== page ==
Today we have heard the story of Zachaeus. Zachaeus had one thing to overcome in order to be able to meet Christ face to face: vanity, the fear of human judgement, the fear of ridicule. This man, well known in his city, accepted the humiliation of being laughed at, because he so earnestly wanted to see Christ. He was not a good man, but there was in him a depth that could not be satisfied with the life he led, there was in him a longing so strong, so powerful that he passed by human judgement in order to meet Christ face to face, and he met Him. Of all the crowd whom Christ saw with His eyes, He saw particularly that man, He called him down from the tree, and He went with him, bringing into his house all the fullness of the divine presence, and all the glory of salvation that had now come to him.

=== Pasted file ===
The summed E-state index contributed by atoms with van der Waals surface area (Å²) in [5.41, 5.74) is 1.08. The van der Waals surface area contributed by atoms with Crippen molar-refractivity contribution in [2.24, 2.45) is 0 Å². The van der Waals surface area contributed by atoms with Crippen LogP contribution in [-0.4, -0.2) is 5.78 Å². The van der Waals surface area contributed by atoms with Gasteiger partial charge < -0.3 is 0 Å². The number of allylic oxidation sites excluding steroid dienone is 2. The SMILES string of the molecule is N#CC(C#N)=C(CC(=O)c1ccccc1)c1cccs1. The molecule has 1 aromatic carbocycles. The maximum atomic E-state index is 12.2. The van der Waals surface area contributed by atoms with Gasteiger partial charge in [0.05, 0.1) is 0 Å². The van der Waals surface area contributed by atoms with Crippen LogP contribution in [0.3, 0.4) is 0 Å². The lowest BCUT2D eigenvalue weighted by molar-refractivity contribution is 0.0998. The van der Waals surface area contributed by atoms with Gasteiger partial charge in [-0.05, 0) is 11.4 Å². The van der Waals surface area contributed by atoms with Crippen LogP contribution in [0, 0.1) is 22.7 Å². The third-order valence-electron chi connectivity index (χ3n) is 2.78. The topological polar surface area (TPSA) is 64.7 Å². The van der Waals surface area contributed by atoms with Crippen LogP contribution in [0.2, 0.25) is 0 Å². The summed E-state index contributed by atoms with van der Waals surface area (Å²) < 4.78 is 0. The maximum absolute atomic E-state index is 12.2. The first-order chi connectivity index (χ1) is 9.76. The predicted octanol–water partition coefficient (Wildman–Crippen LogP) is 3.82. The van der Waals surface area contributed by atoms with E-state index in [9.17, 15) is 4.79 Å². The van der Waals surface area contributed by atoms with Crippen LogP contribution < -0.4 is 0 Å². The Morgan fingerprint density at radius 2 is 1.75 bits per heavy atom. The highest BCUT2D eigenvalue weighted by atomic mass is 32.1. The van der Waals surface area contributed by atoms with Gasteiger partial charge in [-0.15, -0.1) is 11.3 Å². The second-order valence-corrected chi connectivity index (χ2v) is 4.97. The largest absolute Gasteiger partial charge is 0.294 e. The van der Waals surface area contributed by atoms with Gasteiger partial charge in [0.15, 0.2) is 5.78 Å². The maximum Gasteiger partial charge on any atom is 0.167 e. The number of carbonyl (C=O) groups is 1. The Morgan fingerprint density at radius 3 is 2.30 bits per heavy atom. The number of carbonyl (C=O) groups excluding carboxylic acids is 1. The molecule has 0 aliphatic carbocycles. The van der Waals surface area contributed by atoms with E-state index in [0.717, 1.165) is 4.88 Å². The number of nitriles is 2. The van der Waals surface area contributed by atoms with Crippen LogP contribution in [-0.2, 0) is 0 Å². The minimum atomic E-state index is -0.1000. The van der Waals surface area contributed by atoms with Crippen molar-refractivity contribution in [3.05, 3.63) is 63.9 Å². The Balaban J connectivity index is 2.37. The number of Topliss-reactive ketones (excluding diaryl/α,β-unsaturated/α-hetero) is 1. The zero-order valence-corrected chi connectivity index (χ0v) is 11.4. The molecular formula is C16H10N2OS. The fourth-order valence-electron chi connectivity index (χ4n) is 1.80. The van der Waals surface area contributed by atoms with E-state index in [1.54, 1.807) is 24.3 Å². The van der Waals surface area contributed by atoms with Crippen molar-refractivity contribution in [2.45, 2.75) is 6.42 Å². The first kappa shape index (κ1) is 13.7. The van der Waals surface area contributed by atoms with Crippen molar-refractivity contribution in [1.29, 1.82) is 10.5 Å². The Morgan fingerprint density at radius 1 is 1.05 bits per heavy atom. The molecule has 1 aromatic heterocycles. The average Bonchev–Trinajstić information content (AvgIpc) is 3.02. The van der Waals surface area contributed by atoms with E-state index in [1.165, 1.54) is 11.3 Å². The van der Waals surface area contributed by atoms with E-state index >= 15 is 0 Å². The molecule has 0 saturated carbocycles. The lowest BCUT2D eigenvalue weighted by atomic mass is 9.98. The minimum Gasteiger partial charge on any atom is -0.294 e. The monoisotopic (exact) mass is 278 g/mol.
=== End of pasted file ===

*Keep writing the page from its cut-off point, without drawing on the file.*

Next week we will hear about the Publican and the Pharisee. The Pharisee was pure in his life, righteous before God and men, the Publican was evil in his own eyes and in the eyes of men and, he thought in the judgement of God. But the Pharisee did not know something which the Publican knew, — that mercy may perform miracles, that mercy of man suspends human cruelty and the mercy of God may suspend judgement and condemnation. He stood at the threshold of the Temple because Temple stood for the holiness of God and the realm of justice and righteousness, and he had no place in it. But he stood at the threshold hoping for the miracle of compassion and the miracle of forgiveness to reach him. And he was forgiven because he discovered: God at the depth at which the Pharisee, with all his justice, could not see Him: the Pharisee was within the realm of law, this man — the Publican — entered by faith and hope, by the folly of hope and faith into the realm of grace.